MetalWhile the rest of the roofing business is seeing a bit of a slowdown, the metal side of the industry is heading in the opposite direction. “We’re booming!” saysGeoff Stone, president of MetalForming Inc., Peachtree City, Ga., a company specializing in all aspects of folding technology, training and service. “We’ve sold more folding machines since October 1 than in any other period in our history.”
Stone claims no ability to predict the future, but says it appears that manufacturing, as well as the metal building industry, is “in the tank.” On the other hand, metal architecture is skyrocketing. “Metal is increasing at an astonishing rate, especially in residential areas,” he says. Stone notes that MetalForming is doing well and continuing to gain in market share. “Metal roofing is good business. We were disappointed after the Midwest (MRCA) show, but MetalCon was great, we sold over $2 million worth of equipment.”
As Stone sees it, the challenges of the upcoming year can’t be separated from the world economic situation. “The issue is whether or not customers will continue to invest in capital equipment,” he explains. “If the government makes a contribution to business investment by accelerating write-offs and depreciation, then we’ll have the biggest year ever.” As it is, MetalForming is expanding and adding people.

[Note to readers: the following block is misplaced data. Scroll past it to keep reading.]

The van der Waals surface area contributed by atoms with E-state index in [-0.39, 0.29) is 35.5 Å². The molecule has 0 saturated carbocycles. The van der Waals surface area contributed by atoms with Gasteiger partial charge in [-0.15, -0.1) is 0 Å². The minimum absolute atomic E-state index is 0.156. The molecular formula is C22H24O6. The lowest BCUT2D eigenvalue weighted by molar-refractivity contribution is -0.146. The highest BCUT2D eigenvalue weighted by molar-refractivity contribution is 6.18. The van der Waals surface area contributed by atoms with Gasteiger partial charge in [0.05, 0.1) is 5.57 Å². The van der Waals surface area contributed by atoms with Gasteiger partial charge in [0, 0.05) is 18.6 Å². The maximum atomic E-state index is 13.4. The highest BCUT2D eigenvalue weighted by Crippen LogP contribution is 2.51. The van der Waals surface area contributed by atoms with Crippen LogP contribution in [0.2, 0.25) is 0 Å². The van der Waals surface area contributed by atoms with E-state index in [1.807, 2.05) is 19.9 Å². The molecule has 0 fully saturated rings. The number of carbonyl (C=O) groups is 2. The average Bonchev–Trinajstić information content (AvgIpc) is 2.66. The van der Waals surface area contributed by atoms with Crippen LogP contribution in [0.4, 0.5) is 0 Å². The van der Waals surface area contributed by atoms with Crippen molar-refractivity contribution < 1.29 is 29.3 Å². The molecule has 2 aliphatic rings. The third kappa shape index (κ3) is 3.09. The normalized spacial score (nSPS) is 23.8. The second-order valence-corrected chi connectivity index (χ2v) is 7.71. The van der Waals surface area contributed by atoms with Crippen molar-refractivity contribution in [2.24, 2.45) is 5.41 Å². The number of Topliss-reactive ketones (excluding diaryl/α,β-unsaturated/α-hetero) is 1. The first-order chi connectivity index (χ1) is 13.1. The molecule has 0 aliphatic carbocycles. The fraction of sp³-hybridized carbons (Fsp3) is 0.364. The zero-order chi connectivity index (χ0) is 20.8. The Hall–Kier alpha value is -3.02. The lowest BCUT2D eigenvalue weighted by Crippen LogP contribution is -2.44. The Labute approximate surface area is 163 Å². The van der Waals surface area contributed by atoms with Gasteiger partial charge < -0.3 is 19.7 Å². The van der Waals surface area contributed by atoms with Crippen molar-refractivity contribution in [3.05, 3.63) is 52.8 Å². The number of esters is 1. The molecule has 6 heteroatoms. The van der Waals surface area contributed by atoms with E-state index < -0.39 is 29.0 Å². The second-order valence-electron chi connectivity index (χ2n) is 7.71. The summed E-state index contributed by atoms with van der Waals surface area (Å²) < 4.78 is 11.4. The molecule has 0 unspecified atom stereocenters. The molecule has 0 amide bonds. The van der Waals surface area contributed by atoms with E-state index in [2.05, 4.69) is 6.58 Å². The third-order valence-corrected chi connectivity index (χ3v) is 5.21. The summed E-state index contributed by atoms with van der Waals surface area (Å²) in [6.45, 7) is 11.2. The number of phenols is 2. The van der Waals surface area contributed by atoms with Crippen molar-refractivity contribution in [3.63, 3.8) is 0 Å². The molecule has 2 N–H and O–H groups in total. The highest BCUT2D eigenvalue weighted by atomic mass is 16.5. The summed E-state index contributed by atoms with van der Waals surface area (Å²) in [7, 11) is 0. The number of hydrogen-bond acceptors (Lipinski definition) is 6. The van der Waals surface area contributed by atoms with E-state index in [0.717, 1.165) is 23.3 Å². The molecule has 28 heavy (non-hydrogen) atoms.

Stone calls attention to some new trends in metal roofing that are keeping demand on the rise. “We’ve seen an enormous increase in interest in tapering and curving,” he says. “Architects are falling in love with tapers and curves, and we have machines for curving and for slitting tapers from coil. Many customers are looking for this – it adds a sophisticated architectural look.” In addition, Stone points to metal roofing on houses using the new nail-strip profiles, “Contractors are very interested in this.”
Also taking note of the surge in residential metal is Follansbee Steel, Follansbee, W.V. The company is developing a pre-painted shingle product that any contractor, as well as some homeowners, could install. The company’s traditional products – Terne II, a carbon steel coated with a zinc-tin alloy that requires painting, and TCSII, an architectural stainless steel also coated with the zinc-tin alloy that does not need paint – are specialty products geared toward a niche market.